I am still Twittering. That is what I call it. Henry and Emlen get annoyed when they ask me what I am doing, and I say, “I am Twittering.”
Emlen has gone to great lengths to try to explain to me that one “Tweets” but one does not “Twitter.” “Mom, that is not how it works. You TWEET while you are ON TWITTER.” He says this with an eyeroll and a huge body shrug of frustration. Of course, this amuses me and makes me want to use the “wrong” words even more.
“Really?” I respond with a glint in my eye. Henry has gotten used to this teasing behavior from me and lets it go, but Emlen can’t. Everyone needs to be doing the exact right thing at the exact right time. He is either going to be mechanical engineer, lawyer or project manager when he is older. Although at the moment, he is proving to be a really good writer, so who knows.
There does not seem to be a verb that encapsulates what I do on Twitter, or what everyone who has a Twitter account does: the scrolling, reading, liking, retweeting, commenting, and just plain tweeting. When I look up “Twittering” in the online dictionary, the definition I get is what one would suspect, “to utter a succession of light chirping or tremulous sounds.” When I go a little deeper into the research, I am sent to Wikipedia to the pen and oil inked drawing, “The Twittering Machine,” by Paul Klee, 1922.** (Klee is one of my favorite modern artists, so I am thrilled that he has a work entitled “The Twittering Machine.”) Birds, perched on a wire branch-like hand crank, conjure images of the bipolar relationship of nature and the mechanical. One can almost hear the noise incessantly created as the crank turns and the birds chirp. The context of the drawing is left up to the viewer, for his or her own interpretation, as it is a simple drawing with no background.
I see two images immediately. In the first one my mind wanders to an old run-down farm, where modernization has replaced the old and simple tools. They rust away while birds repurpose them into the foundation of their new habitat. The second image is Twitter itself. All those tweets, repeated, noisy and constant; run by the continuous computerized cranks of people. Even the bird’s tongues take on different shapes as if each of them has their own opinion. It is as if Klee knew where we were headed. Or, did the founders of Twitter have Klee’s drawing in mind when they first started their company? I am not sure. The birds and the machine seem to hover precariously over a rectangular pit, about to fall into oblivion the moment their balance is disrupted. Twitter is large and looming; it is not going away anytime soon.
I think I like Twitter. As I mentioned before it is an incredible resource of CF information and support. I am beginning to feel kinship with many of the people I follow. The whole thing can be borderline intimate which I see as a bit weird because I realize that I will never meet any of them and everything is all out in the open.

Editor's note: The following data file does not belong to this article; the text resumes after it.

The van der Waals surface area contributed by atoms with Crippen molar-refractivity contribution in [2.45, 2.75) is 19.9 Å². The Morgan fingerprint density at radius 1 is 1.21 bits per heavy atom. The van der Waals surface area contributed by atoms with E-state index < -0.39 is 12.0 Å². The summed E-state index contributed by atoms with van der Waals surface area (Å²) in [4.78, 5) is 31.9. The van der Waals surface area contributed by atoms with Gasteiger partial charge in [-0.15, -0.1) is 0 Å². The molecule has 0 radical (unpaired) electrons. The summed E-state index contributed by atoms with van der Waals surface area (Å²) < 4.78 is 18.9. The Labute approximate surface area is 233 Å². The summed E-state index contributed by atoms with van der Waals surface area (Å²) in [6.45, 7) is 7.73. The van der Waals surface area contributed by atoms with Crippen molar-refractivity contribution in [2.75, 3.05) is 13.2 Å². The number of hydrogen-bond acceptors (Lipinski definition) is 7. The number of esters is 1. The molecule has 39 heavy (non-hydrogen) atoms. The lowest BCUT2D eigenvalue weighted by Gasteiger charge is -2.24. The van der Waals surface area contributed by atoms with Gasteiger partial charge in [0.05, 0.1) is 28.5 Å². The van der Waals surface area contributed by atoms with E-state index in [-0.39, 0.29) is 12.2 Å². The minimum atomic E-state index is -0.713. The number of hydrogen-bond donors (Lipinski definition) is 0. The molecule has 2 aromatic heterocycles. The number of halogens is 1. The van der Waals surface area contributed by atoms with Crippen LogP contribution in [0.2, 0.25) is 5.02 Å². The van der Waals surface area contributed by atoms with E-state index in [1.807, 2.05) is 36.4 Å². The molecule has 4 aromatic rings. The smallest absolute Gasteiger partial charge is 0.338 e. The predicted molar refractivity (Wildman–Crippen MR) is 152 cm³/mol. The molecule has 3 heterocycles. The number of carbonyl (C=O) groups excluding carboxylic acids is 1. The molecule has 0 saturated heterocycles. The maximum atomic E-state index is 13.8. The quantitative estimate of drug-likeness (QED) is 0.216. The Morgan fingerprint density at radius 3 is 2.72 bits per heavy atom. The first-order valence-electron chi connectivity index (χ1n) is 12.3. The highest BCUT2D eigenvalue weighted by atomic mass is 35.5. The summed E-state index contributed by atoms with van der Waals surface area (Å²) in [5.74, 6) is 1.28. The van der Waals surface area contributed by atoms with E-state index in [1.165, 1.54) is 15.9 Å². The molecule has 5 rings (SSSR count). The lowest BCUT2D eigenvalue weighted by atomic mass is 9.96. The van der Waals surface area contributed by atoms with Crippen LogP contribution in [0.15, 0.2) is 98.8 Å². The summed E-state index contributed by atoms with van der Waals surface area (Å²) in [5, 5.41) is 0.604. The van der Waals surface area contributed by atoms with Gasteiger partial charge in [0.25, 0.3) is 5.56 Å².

One of the first CF-involved people I followed is a woman named Susan Perri. (@susanperri). She is very active, tweeting about healthcare and her thirty-one-year-old son who has CF. She teaches kids with autism. She is an artist. When I followed her she direct messaged (DM) me, writing about what she does, what she stands for, how she is leaving the fight for CF awareness up to the younger parents and focusing on healthcare. She asked what kind of art I do. I should have responded, but I was in day two of twittering and was a little overwhelmed. So, I will now. “Susan, you are the best. I will continue to follow you. I hope everything for you and your son. When I am art-active, I do more sculpting stuff with found objects, creating things out of what used to be something else. Thanks for asking. I really like your paintings. Art is so good for stress relief. I am glad you have that outlet.” ***
Then I found a bunch of mothers of CF kids. I really get them. They are going through the exact same thing that I am. I have good friends from the neighborhood, from the swim team and from the kids’ schools, but they do not really know my day to day realities. About a year and a half ago very good friends of ours took Emlen on a weekend long excursion. I gave her the “Emlen Manual”. It is a three-page document that sums up his care. Mostly it discusses the number of enzymes he needs to eat before each meal, because that is the most complicated part for someone who is not used to the routine. She laughed briefly at my attention to detail. However, when she returned him a few days later, her comment was “That is a lot. I am glad I had the instructions.”
I could talk about CF all the time, but it can be depressing and sometimes I need an escape. Also, if I am complaining/venting, other people begin to chime in about their daily grind. Sometimes I find myself annoyed, which is unfair since we all have stuff we are dealing with. Once I patiently listened to a mother go on and on and on about how her child had pink eye for days and how awful it was. (Pink eye is gross.) I empathized, “My kid has CF and the medical stuff is a lot.” She cut me off, saying that at least it was not pink eye. I guess, in hindsight, that was when I stopped talking about Emlen and CF.